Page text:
Mass shootings have become an epidemic in the United States and every year more people are being killed in mass shooting. How many people have to die before we pay attention to this epidemic. Some reporters were commenting yesterday that victims of these shootings are now saying that mass shootings are so common that we will talk about the event today and then forget until then next incident. Unfortunately, I think they may be right.

The news reported that the President and First Lady has been briefed about the shooting. The news also reported that the President and First Lady were praying for the victims. However, I think we need to listen to one of the survivors from yesterday shooting. She stated she was hiding under her desk and she was praying. She had no idea if she was going to live or die. This victim stated she did not care about the President’s prayers. She stated it was nice to hear, but his prayers were not going to help her and she did not care about his prayers. She wanted action to prevent these mass shootings.

We keep hearing this same sentiment from other victims and families. They do not want the President and Congress to pray. They want the President and Congress to take action to prevent these shootings. We need sane gun laws and more access to mental health services. However, the government fails to act. In fact the budget proposals by Congress and the President eliminate support for mental health services.

The First Lady stated she was going to focus on cyber bullying and emotional health for children. However, mental health services continue to be cut for children. In my area there use to be a decent number of community mental health clinics to serve children and teenagers. However, over the past two years most of the community resources have been eliminated. I have had severe problems getting a suicidal teenager hospitalized because the County and private hospital in our area, do not have enough beds to help suicidal teenagers. As a result, the teenager goes home and the parents have to stay awake watching their teenager.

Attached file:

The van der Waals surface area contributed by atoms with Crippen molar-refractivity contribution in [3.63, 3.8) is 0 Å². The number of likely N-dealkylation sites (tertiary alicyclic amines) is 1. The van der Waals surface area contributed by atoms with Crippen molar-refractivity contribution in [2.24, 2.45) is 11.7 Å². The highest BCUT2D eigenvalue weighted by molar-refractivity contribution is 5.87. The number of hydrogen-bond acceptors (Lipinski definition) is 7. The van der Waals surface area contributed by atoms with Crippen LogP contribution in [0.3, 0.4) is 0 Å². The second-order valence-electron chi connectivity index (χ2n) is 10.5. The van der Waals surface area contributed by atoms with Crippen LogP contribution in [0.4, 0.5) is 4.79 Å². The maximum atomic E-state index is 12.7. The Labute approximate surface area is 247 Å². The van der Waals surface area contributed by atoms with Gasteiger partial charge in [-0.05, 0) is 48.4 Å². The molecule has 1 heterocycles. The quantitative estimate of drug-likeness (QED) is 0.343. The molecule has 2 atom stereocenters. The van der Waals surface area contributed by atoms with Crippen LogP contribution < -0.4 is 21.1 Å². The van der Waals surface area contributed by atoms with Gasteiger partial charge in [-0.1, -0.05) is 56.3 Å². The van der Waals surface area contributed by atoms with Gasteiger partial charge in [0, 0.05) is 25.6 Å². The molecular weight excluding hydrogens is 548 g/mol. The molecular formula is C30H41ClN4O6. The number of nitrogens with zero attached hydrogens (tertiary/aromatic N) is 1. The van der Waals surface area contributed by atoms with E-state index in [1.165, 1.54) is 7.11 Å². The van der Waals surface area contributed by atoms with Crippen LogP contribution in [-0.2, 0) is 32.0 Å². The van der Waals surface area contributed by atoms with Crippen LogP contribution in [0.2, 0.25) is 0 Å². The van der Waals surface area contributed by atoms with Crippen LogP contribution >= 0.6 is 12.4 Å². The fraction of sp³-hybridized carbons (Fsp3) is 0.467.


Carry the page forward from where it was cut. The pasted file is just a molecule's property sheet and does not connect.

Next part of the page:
Talk sounds nice, but it does not solve the problem. Prayers do help, but God is not going to solve the problem if we don’t make it a priority. We must take the situation seriously and act.

Therefore, parents consider who you vote for this November very seriously. Vote for someone who is willing to take action and enact sane gun laws and put more resources into mental health. Imagine if you were that woman hiding under her desk wondering if she was going to be killed in the next ten minutes, would you care if the President was praying? If your child was killed in a mass school shooting, would you care if the President was praying? The answer is no! You would want the President and Congress to take actions to prevent this epidemic.

Some people may say I have no right to speak out as a psychotherapist. However, I have an ethical and legal obligation to speak up and inform people if someone is suicidal or if a child’s safety is in danger. Since I am seeing resources cut daily which interferes with my ability to help someone who is suicidal or a child who may be a victim of child abuse, I am exercising my ethical duty and speaking up. Hopefully more people will speak up in November with their votes.

Dr. Michael Rubino has over 20 years experience in private practice and community clinics treating children and teenagers. For more information regarding Dr. Rubino’s work or private practice visit his website http://www.RubinoCounseling.com

Helping Children Cope with Stress

Helping Children Cope with Stress